Coronavirus and social contract

Now we are living in difficult times of coronavirus pandemic, where many countries are enforcing complete lockdown and quarantine. Any quarantine is a restriction imposed on people. Two months ago, I was able to move across Spain, meet my friends in Barcelona and enjoy my time outside of a flat. Now the situation is very different: I do not have a right to move and even be outside without a reason. I have many fewer rights now than two months ago. This is a disruption of the social contract. Many people in Spain decided to give up more of their rights to the state to be safe and protected from the corona infection. The state, then, took more responsibility for the nation and expended the enforcement of new restrictions.

The concept of the social contract was discussed by Thomas Hobbes, a political philosopher of the 17th century. In nutshell social contract explains the authority of the state over each citizen. Citizens are giving up some of their freedoms and right to the state, whereas the state is creating a safe environment for all by gaining a monopoly of violence. This monopoly of violence is a key instrument of enforcing laws and control of people’s behaviour in society. Thus, only state officials could legitimately use power to protect and regulate a common order. According to Hobbes, this compromise is necessary to prevent society from falling to anarchy and disorder.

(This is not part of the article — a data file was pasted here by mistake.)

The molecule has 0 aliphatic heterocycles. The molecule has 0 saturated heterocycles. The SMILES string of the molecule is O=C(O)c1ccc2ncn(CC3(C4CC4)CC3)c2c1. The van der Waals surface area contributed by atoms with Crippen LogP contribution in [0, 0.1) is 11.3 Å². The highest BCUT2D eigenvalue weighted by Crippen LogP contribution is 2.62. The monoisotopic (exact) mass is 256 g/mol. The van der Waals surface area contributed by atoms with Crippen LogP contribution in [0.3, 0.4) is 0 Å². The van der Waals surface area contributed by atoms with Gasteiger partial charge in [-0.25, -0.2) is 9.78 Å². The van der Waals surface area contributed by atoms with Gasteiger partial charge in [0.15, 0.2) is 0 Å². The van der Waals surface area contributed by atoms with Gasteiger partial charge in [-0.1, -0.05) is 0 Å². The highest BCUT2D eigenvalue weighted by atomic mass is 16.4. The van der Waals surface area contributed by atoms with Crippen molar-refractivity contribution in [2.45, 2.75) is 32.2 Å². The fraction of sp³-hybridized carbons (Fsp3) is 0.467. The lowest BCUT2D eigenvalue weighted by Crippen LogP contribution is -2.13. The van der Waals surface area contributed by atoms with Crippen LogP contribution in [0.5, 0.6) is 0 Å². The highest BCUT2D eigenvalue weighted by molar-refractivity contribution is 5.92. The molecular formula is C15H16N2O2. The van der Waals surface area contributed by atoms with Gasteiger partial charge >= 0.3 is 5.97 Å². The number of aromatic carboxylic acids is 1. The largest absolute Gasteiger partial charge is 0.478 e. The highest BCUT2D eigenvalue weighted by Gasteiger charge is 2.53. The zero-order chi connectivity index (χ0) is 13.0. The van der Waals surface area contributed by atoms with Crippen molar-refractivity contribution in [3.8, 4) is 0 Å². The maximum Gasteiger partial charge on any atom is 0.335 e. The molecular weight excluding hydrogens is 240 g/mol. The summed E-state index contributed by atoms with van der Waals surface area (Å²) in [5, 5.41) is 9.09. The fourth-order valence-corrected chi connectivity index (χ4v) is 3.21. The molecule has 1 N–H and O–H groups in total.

Until both ends of the social contract: citizens and a state are mutually agreed with the importance of such drastic changes and the contract is still valid. In other words, as citizens, we agreed to concede even more of our rights to the state to guarantee that the state will deal with pandemic faster.

So, what?

Now, I am more concerned about how the social contract would be balanced back after the pandemic. There is no doubt that quarantine will be lifted at some point in time. Would the state give back all the rights it took from us after the pandemic? It depends. In my opinion, in countries with sophisticated democratic institutions, such a transition is more feasible. The strong civic society and free press would be a good mediator that the state will give the rights back to citizens, otherwise, the ruling party/parties would be blamed. Nevertheless, there are still countries with not sophisticated or even without functioning democratic rule. These states had an over-balanced social contract (to state) even before the pandemic. Would these states give all rights back to citizens when the danger of infection would be less? Important to point out that I am not only talking here about rights of free movement (also rights to freely go to foreign countries), but also rights of privacy of my movements across countries (that I’m not tracked down by GPS) or privacy of my online messages. Today when in a panic we gave up most of our rights we have a risk to find ourselves in a panopticon tomorrow. Would it be a critical demise of democracy in states which were not even fully democratic before?

*This article was written for the Lockdown 2020 – Essay/Blog competition.

Author: Islam Ishmukhametov